In my opinion, Trap Pond State Park has some of coolest paddling in the entire state of Delaware. Here is everything you need to know about paddling in this unique swamp.
Trap Pond is home to the northernmost natural grove of baldcypress trees in the country, and paddling through the ancient swamps is like being transported to another world. You may wonder if you are in Delaware anymore. I believe that everyone in Delaware should go kayaking at Trap Pond, and when I have out-of-state visitors, I almost always take them to Trap Pond. It’s that cool.
Upon arriving at the park, follow the main road to the Baldcypress Nature Center. The Nature Center offers information about the baldcypress trees and wildlife that inhabit the pond. The center also has restrooms and water.
Park on the far side of the parking lot, furthest from the nature center, and walk the short distance from the lot to the boat dock. Kayaks and canoes are available for rent. Hours vary by season, so visit destateparks.com for more information. I recommend renting a kayak for at least 2 hours if you plan on going back into the swamp. If you own your own kayak, you are free to kayak whenever you like.
The pond will look like an ordinary pond at the boat dock, but don’t be fooled! You will need to paddle for 20-30 minutes to get to the dense swamp. Paddle into the open pond, and past several stands (about 3) of baldcypress trees (the trees that are growing out of the water). Keep paddling until the trees and lily pads start to become denser. Look out for a sign to the left that says Terrapin Branch Water Trail, and take this water trail. The trail leads into a dense cypress swamp, and provides a completely different experience than kayaking in an open pond. The trail is not a loop, so continue as long as you like, then turn around to exit the same way you came in. Keep an eye out for wildlife including herons, turtles, and frogs. Try to avoid hitting the tree branches themselves, because spiders like to hang out there.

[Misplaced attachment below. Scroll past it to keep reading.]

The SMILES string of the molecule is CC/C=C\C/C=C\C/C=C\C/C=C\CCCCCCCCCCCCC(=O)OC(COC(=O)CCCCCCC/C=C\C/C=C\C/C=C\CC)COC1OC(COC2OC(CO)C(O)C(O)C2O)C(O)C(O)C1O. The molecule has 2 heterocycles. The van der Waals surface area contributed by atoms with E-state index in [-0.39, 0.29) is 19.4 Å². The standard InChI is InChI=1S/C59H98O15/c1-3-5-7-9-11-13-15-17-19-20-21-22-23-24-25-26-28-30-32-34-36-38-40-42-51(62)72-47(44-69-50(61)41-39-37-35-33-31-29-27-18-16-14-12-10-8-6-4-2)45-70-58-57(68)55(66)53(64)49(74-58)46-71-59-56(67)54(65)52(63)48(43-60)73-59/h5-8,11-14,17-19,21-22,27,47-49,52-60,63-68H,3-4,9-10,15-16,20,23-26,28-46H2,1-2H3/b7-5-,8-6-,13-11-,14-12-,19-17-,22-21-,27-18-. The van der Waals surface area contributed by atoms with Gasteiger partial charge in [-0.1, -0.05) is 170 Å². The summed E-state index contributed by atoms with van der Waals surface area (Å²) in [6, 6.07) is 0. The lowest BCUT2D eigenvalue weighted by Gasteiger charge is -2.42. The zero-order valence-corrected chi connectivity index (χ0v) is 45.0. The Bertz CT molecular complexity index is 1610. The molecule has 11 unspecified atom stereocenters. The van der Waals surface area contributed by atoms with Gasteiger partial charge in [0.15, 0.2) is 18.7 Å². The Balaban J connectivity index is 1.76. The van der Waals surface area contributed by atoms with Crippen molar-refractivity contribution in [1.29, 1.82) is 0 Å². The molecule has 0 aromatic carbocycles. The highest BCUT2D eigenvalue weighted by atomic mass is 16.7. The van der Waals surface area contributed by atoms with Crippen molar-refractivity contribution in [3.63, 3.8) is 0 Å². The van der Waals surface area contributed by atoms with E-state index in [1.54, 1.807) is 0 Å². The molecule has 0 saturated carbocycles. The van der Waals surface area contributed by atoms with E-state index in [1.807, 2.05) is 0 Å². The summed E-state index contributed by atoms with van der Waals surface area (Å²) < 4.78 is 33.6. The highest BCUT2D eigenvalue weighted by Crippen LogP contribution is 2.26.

I'm Abby, a traveling photographer and writer, and I'm most passionate about connecting people with the outdoors, and I started this blog because I believe in the power of visual communication to move people from awareness of the outdoors all the way to stewardship of natural resources.